But what about siRNA‘s that lie just below the threshold? Should one ignore them? Is it possible to further investigate whether they might actually be hits? This is where a knowledge based approach can provide a second level of confirmation for false negatives or positives. This post summarizes recent work on hit selection in RNAi screens.

Statistical methods

Many statistical methods are similar to or derived from approaches employed in HTS experiments for small molecules. An excellent overview of statistical methods in HTS analysis is given by Malo et al and covers both assay quality metrics as well as hit selection methods.

One of the most common methods is to use a threshold of \mu \pm k \sigma, where \mu and \sigma are the mean and standard deviation of the sample wells respectively and k is usually taken to be 3. This is also known as the z-score method, and assumes a normal distribution of signal values. However, in RNAi screens it’s not uncommon to have a number of extreme outliers. Such a situation would skew the mean based threshold to larger values, leading to fewer prospective hits being identified.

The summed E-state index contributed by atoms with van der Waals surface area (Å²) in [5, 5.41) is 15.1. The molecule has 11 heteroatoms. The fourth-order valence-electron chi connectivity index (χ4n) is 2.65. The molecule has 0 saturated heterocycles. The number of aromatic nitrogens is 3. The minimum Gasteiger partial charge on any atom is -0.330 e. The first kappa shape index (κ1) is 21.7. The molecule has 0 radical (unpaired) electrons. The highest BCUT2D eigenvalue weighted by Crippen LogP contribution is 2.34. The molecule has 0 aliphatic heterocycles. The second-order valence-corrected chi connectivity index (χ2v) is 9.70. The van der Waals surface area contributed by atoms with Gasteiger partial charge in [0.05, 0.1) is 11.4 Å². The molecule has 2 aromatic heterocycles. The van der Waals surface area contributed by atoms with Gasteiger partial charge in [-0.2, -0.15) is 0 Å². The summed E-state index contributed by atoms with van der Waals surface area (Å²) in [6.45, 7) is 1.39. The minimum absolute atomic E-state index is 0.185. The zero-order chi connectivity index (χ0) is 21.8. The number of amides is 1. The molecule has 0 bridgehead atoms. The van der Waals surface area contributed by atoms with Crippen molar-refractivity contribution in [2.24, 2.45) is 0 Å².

Instead, Zhang et al (as well as Chung et al) suggest the use of the median \pm 3 \textrm{MAD} method, where MAD is the mean absolute deviation and is given by

\textrm{MAD} = 1.4826\, median( | x_i - median(x) | )

where x_i is the signal from well $\latex i$ and x represents all the sample wells. The key feature of this approach is that it is more robust to outliers and violations of the assumption that the signal data is normally distributed. Chung et al present a nice simulation study, highlighting the effectiveness of MAD based selection over mean based.